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ten most recent federal employment law articles Ten Most Recent Federal Articles

Resource Update: Mental Health Issues in the Workplace – A Global Perspective

FordHarrison LLP • July 02, 2015
The intentional crash of Germanwings flight 9525 by an apparently mentally ill pilot into the French Alps this March shocked and distressed not just the millions of people who fly each day, but also the millions of responsible employers who strive to provide safe workplaces for their employees. In "Mental Health Issues in the Workplace – A Global Perspective," FordHarrison partner Sarah Pierce Wimberly discusses the difficulties involved in monitoring employees' mental health while balancing the compelling, but competing, duties to provide a safe workplace and protect employee confidentiality. For multinational employers, these difficulties are compounded by differing laws in the jurisdictions in which they do business. The article compares the obligations imposed by U.S. law to those imposed by laws in the U.K. and Germany, incorporating insight from Ius Laboris member firms in those countries. The article was published by Corporate Counsel magazine and is available on the In Depth Analysis page of the FordHarrison website.

Supreme Court Case Could Put Future of Public Sector Unions in Doubt

XpertHR • July 02, 2015
The Supreme Court announced Tuesday it will hear a case challenging the mandatory union dues that nearly all California teachers are currently required to pay. In Friedrichs v. California Teachers Association, the justices will consider the legality of a practice that labor unions consider crucial - collecting dues from all workers whether they belong to a union or not.

The Good, the Bad, and the Ugly – The Department of Labor Releases Its Proposed Update to the White-Collar Regulations

Jones Walker • July 02, 2015
You may recall our previous alert regarding President Obama’s March 2014 memorandum that instructed the Labor Secretary to “modernize and streamline” the regulations on exemptions from the Fair Labor Standards Act’s (FLSA) minimum wage and overtime pay requirements and warning you about imminent changes. Today, the Department of Labor (DOL) finally released the details of the long-awaited proposed rule on these exemptions under the FLSA. This proposed rule may impact your ability to classify your workers as exempt from minimum wage and overtime.

DOL’s Proposed FLSA Regulations to Significantly Change Employers’ Overtime Obligations

Vedder Price • July 02, 2015
On Tuesday, June 30, 2015 the U.S. Department of Labor (DOL) issued proposed regulations which, if adopted, will significantly change employers' obligations under the Fair Labor Standards Act (FLSA) and could make more than five million additional employees eligible for overtime compensation. The DOL's proposed changes come in direct response to President Obama's request that the DOL simplify the overtime regulations and make overtime available to more employees. At a minimum, the proposed regulations could result in overtime pay for many more lower-level managers.

eLABORate: DOL Proposes Doubling the Salary Level to Qualify Employees as Overtime Exempt

Phelps Dunbar LLP • July 02, 2015
The Department of Labor has just announced a proposed rule that would increase by more than two times the weekly salary required to treat most employees as exempt from the Fair Labor Standards Act’s overtime requirements.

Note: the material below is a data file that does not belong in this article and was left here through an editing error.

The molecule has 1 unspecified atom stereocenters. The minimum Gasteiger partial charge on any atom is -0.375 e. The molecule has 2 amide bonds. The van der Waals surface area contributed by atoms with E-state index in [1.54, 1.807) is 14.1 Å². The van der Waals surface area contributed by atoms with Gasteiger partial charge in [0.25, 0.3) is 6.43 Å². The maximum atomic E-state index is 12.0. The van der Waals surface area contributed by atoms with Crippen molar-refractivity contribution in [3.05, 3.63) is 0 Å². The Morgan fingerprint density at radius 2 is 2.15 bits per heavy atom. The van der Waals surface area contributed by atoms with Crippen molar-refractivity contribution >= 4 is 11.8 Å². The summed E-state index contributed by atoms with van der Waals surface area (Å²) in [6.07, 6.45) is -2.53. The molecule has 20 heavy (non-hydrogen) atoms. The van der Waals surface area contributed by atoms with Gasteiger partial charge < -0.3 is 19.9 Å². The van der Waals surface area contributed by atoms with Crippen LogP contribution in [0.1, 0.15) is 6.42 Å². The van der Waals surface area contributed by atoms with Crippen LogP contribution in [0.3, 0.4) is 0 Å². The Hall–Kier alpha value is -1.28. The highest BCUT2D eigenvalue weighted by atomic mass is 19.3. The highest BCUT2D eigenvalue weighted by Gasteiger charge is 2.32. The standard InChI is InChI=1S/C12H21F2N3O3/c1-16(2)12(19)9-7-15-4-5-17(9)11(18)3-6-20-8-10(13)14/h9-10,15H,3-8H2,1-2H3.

Comment Period on New Overtime Proposal to End Early September, Say DOL Officials

Littler Mendelson, P.C. • July 02, 2015
In a conference call held on Wednesday morning, Labor Secretary Thomas Perez and Wage and Hour Administrator David Weil fielded questions about the recently released proposal to revise the Fair Labor Standards Act overtime regulations for white collar employees. During the call, the DOL officials discussed the new proposed salary threshold, potential changes to the duties test, and the notice-and-comment period deadline.


Constangy, Brooks, Smith & Prophete, LLP • July 02, 2015
On June 30, the Wage and Hour Division of the U.S. Department of Labor released its long-awaited Notice of Proposed Rulemaking, proposing changes to the executive, administrative, professional, and highly-compensated employee exemptions from the overtime requirements of the Fair Labor Standards Act. In addition to the Notice, the Department has also issued a Fact Sheet and list of Frequently Asked Questions.

U.S. Department of Labor Announces New FLSA Salary Requirements for Exempt Employees

Young Conaway Stargatt & Taylor, LLP • July 02, 2015
The U.S. Department of Labor (DOL) released its proposed rule today that would broaden federal overtime pay regulations by raising the minimum salary threshold to $50,440 per year in order to qualify for an exemption from overtime under the Fair Labor Standards Act (FLSA).

Proposed Regulations Published ? Salary Floor Would Be Doubled (Updated 07 02 15)

Fisher & Phillips LLP • July 02, 2015
UPDATED 07 02 15: According to the Federal Register website, the proposals will be officially published this coming Monday, July 6. If they are, then comments will be due no later than Friday, September 4, 2015.

What a difference a day makes under the FMLA

Young Conaway Stargatt & Taylor, LLP • July 02, 2015
Under the Family and Medical Leave Act (FMLA), an eligible employee can take up to 12 weeks of protected leave for his own "serious health condition," which is defined under the U.S. Department of Labor's (DOL) regulations as a condition "that involves inpatient care . . . or continuing treatment by a health care provider." Although many FMLA cases have focused on the meaning of "continuing treatment," the definition of "inpatient care" has seen little review. A recent decision by the U.S. 3rd Circuit Court of Appeals (whose rulings apply to all Delaware employers) focused on the issue.